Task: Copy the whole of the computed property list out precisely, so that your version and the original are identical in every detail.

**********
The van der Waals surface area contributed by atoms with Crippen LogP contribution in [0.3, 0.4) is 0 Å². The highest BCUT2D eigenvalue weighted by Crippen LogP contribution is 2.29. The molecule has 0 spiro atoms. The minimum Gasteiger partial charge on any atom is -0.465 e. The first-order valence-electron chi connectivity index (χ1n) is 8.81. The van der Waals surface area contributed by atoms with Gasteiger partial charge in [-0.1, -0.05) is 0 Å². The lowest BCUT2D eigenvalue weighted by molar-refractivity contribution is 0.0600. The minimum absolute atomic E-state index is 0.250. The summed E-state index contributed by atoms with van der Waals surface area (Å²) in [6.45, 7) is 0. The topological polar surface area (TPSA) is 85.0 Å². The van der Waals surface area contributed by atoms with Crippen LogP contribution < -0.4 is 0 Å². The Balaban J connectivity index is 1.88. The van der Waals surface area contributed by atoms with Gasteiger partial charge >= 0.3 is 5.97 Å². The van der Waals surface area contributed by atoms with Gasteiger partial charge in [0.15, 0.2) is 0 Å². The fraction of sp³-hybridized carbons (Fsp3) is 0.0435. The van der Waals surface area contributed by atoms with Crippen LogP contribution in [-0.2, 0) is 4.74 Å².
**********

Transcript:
The van der Waals surface area contributed by atoms with Crippen LogP contribution in [0.3, 0.4) is 0 Å². The highest BCUT2D eigenvalue weighted by Crippen LogP contribution is 2.29. The molecule has 0 spiro atoms. The minimum Gasteiger partial charge on any atom is -0.465 e. The first-order valence-electron chi connectivity index (χ1n) is 8.81. The van der Waals surface area contributed by atoms with Gasteiger partial charge in [-0.1, -0.05) is 0 Å². The lowest BCUT2D eigenvalue weighted by molar-refractivity contribution is 0.0600. The minimum absolute atomic E-state index is 0.250. The summed E-state index contributed by atoms with van der Waals surface area (Å²) in [6.45, 7) is 0. The topological polar surface area (TPSA) is 85.0 Å². The van der Waals surface area contributed by atoms with Crippen LogP contribution < -0.4 is 0 Å². The Balaban J connectivity index is 1.88. The van der Waals surface area contributed by atoms with Gasteiger partial charge >= 0.3 is 5.97 Å². The van der Waals surface area contributed by atoms with Gasteiger partial charge in [0.15, 0.2) is 0 Å². The fraction of sp³-hybridized carbons (Fsp3) is 0.0435. The van der Waals surface area contributed by atoms with Crippen LogP contribution in [-0.2, 0) is 4.74 Å².